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August 13, 2012

Medicine Balls, Private Eye, Issue 1315
Filed under: Private Eye — Dr. Phil @ 1:53 pm

Time to investigate Alder Hey?


What has been done to properly investigate allegations of avoidable death, suboptimal care and lack of informed consent at Alder Hey Children’s Hospital?  Back in 2007, it was alleged that a baby died hours after surgery despite the explicit advanced warning of a specialist surgeon not to operate at that stage. An excellent outcome would normally be expected in the overwhelming majority of such cases. The whistleblowing surgeon raised his concerns with the then Clinical Director, who did not investigate but instead made his life difficult through withholding on-call work, job plans and travel payments. The whistleblower was then suspended on the trumped up charge of being a ‘self-harm risk’.


In 2010, another baby allegedly suffered avoidable bowel damage during routine surgery at Alder Hey. No incident form was completed. X-ray evidence suggested a leak from the bowel and the child died a few days later. Another surgical whistleblower tried to get both cases properly investigated but thus far without success.


A subsequent Royal College of Surgeons (RCS) visit registered ‘incomprehensible failure’ at the lack of proper investigation, but this was excised from the publicized report along with anonymous cases of suboptimal care. The RCS found medical notes to be confused, or to have disappeared. They did not look at the nursing records. In one case, a senior surgeon struggling with stress and ‘failing eyesight’ was allegedly responsible for a child who was seriously harmed during routine day case surgery. He requested that discussion of this case not be minuted in light of legal action, but vast compensation was apparently paid out. In other cases, parents are allegedly still unaware of the true extent of the harm. In one case an accident in theatre went unreported despite the clear national guidance and the child later died in unusual circumstances yet without post-mortem or adequate investigation.


Prior to 2011, the department was not recording and circulating minuted reviews of children’s deaths such that learning was not shared and errors recurred. This meant in over 60% of surgical deaths, Alder Hey failed to provide notes for review by the National Confidential Enquiry into Perioperative Deaths (At Birmingham Children’s Hospital the figure is less than 2%). Similarly the RCS highlighted problems with consent.  It is further alleged that one surgeon did unorthodox anti-reflux surgery on children that had no evidence of benefit in that role and that he repeatedly refused to publish his results or risks of harm.  Inexplicably the RCS did not require him to declare his results or inform parents they had consented to riskier non-beneficial, non-standard procedures.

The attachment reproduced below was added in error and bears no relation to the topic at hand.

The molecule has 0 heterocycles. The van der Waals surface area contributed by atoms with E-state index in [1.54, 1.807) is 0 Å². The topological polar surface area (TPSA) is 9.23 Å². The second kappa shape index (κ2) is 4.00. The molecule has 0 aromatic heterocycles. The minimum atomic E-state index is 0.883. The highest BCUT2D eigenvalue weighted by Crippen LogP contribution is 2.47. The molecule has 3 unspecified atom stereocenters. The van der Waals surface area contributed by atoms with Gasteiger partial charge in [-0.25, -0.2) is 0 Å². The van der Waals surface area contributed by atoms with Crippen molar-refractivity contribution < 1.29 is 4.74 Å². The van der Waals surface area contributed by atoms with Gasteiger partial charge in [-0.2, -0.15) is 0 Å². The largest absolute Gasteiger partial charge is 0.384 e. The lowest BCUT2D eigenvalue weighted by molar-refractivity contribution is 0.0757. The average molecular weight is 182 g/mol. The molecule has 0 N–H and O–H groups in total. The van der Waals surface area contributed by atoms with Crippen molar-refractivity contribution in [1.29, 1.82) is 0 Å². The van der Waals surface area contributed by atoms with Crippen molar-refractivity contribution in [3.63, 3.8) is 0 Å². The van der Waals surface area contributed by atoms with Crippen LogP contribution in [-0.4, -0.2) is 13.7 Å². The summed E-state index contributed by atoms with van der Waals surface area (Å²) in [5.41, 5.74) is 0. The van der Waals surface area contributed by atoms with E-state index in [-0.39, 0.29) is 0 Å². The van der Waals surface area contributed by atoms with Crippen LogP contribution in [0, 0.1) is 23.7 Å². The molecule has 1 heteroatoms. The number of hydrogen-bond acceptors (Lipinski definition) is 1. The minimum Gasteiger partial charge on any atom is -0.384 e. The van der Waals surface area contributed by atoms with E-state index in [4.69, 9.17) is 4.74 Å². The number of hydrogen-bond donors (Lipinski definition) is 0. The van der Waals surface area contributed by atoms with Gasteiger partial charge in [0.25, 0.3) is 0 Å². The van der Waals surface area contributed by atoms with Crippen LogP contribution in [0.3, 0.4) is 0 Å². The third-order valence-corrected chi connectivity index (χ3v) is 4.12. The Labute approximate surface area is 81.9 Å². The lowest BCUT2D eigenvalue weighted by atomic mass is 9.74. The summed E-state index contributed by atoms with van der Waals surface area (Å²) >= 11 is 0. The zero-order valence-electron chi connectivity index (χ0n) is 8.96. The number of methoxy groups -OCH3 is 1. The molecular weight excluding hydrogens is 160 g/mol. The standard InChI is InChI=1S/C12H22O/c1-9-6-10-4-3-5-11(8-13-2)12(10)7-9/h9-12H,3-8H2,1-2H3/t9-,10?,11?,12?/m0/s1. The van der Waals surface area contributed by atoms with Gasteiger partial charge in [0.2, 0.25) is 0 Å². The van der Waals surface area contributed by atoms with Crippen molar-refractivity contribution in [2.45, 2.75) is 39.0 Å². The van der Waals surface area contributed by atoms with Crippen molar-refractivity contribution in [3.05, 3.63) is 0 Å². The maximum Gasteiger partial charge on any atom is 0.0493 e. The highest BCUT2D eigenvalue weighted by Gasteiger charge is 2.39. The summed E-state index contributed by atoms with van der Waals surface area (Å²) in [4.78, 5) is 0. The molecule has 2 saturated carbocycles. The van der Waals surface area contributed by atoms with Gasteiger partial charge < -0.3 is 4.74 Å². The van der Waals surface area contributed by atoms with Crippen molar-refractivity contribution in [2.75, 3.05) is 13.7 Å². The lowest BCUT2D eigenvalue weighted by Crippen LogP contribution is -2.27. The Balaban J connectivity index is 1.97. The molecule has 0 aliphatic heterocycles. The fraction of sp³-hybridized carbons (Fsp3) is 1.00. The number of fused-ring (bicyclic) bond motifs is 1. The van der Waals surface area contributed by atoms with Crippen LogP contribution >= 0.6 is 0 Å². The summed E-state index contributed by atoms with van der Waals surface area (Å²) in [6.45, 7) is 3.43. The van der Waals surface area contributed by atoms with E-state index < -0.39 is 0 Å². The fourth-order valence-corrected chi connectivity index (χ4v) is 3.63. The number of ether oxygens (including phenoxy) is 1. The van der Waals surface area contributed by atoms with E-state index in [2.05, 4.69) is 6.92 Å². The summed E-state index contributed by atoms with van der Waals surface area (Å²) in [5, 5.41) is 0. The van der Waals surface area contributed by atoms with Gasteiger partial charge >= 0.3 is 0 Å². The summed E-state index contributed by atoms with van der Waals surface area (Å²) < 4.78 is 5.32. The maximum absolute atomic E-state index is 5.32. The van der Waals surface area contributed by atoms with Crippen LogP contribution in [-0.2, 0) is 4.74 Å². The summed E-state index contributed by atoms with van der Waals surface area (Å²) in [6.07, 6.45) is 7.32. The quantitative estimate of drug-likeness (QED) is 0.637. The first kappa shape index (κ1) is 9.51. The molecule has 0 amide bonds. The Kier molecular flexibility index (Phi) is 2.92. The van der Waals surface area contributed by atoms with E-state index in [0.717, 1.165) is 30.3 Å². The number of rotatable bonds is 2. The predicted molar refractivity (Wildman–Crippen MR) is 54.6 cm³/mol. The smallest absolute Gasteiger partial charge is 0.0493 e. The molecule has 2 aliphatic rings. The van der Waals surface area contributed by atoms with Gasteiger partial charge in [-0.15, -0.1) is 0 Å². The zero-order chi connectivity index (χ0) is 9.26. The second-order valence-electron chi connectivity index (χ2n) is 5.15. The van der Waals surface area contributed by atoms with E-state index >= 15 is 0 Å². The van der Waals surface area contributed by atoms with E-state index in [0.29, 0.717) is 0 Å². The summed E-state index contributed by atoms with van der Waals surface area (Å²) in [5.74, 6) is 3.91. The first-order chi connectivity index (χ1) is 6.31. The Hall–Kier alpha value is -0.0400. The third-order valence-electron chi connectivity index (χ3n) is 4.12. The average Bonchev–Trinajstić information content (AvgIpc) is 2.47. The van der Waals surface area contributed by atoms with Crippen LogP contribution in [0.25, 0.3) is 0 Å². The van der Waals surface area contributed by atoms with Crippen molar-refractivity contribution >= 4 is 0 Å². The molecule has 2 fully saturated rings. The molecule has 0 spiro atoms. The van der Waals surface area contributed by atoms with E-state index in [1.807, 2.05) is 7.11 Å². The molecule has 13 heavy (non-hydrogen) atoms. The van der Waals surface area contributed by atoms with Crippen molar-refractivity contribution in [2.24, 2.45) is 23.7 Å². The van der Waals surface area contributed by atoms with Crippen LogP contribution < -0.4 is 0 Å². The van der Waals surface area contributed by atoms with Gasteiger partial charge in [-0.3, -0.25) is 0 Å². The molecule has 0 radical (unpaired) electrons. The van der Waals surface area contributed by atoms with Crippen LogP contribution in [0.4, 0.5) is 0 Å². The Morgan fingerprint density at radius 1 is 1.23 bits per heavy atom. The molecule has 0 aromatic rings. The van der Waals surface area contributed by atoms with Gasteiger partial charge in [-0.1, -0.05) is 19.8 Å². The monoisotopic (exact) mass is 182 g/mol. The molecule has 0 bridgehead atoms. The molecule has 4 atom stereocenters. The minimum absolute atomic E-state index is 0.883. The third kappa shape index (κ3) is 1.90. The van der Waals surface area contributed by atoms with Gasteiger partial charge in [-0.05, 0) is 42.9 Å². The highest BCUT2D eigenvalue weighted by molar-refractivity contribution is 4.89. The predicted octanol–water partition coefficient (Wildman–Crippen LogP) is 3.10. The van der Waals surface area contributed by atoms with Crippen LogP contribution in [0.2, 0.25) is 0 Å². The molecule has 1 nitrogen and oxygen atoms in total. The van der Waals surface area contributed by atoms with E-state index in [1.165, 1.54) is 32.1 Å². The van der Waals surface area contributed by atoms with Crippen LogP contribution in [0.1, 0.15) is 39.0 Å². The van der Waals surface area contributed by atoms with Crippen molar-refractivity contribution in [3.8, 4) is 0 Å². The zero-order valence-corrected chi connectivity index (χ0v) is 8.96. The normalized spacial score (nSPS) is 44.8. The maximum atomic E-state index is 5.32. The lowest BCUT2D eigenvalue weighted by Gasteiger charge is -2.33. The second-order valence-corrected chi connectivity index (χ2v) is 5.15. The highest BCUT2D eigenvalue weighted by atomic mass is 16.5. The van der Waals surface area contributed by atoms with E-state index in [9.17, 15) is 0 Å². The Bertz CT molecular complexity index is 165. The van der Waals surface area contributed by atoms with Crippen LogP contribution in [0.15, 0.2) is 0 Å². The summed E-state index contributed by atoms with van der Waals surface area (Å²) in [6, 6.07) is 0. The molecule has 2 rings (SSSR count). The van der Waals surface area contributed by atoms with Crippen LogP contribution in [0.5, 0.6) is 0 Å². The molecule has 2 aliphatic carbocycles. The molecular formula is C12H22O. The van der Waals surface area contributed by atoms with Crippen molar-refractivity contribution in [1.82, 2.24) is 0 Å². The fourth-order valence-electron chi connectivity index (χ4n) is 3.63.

The surgical colleagues of the whistleblowers now refuse to work with them. One of the surgeons allegedly has a severe tremor that worsens with stress. He was criticized in the RCS report over an appendicectomy that took over ten hours.  Another surgeon allegedly returned from extended stress-related leave tied off the wrong arteries during a routine surgery and failed to recognize this in time to save the child. In a statement, Alder Hey hospital said: ‘The surgical service referred to in this report was reviewed independently by the Royal College of Surgeons in 2011 and was found to be “safe”. In March 2012, the Care Quality Commission made an unannounced inspection of the Trust and concluded that “patients have safe, appropriate care, treatment and support”. Both reports are in the public domain. Alder Hey has full confidence in its surgical team and is extremely disappointed that they, along with our parents, continue to be targeted in this way.’

The key question is whether the RCS and CQC got to the bottom of these serious allegations, and whether the whistleblowers were given the support and protection they needed. The GMC has apparently been made aware of the allegations but it is unclear whether it will investigate. Meanwhile, patients are left in the dark.